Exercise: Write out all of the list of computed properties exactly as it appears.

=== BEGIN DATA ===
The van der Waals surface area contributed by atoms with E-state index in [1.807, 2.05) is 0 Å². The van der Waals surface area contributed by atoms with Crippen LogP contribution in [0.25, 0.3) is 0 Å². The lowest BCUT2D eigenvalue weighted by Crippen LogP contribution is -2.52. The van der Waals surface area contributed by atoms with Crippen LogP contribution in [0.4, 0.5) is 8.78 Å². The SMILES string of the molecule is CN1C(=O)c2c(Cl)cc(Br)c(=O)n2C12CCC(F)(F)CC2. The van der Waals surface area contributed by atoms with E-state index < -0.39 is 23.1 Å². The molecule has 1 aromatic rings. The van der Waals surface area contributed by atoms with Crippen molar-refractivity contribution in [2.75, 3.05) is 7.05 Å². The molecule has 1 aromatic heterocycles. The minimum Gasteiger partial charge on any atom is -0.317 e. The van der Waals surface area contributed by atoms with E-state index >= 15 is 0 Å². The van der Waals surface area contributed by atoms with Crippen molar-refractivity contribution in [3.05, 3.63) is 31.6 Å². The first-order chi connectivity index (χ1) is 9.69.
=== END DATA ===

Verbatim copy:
The van der Waals surface area contributed by atoms with E-state index in [1.807, 2.05) is 0 Å². The van der Waals surface area contributed by atoms with Crippen LogP contribution in [0.25, 0.3) is 0 Å². The lowest BCUT2D eigenvalue weighted by Crippen LogP contribution is -2.52. The van der Waals surface area contributed by atoms with Crippen LogP contribution in [0.4, 0.5) is 8.78 Å². The SMILES string of the molecule is CN1C(=O)c2c(Cl)cc(Br)c(=O)n2C12CCC(F)(F)CC2. The van der Waals surface area contributed by atoms with E-state index < -0.39 is 23.1 Å². The molecule has 1 aromatic rings. The van der Waals surface area contributed by atoms with Crippen molar-refractivity contribution in [2.75, 3.05) is 7.05 Å². The molecule has 1 aromatic heterocycles. The minimum Gasteiger partial charge on any atom is -0.317 e. The van der Waals surface area contributed by atoms with E-state index >= 15 is 0 Å². The van der Waals surface area contributed by atoms with Crippen molar-refractivity contribution in [3.05, 3.63) is 31.6 Å². The first-order chi connectivity index (χ1) is 9.69.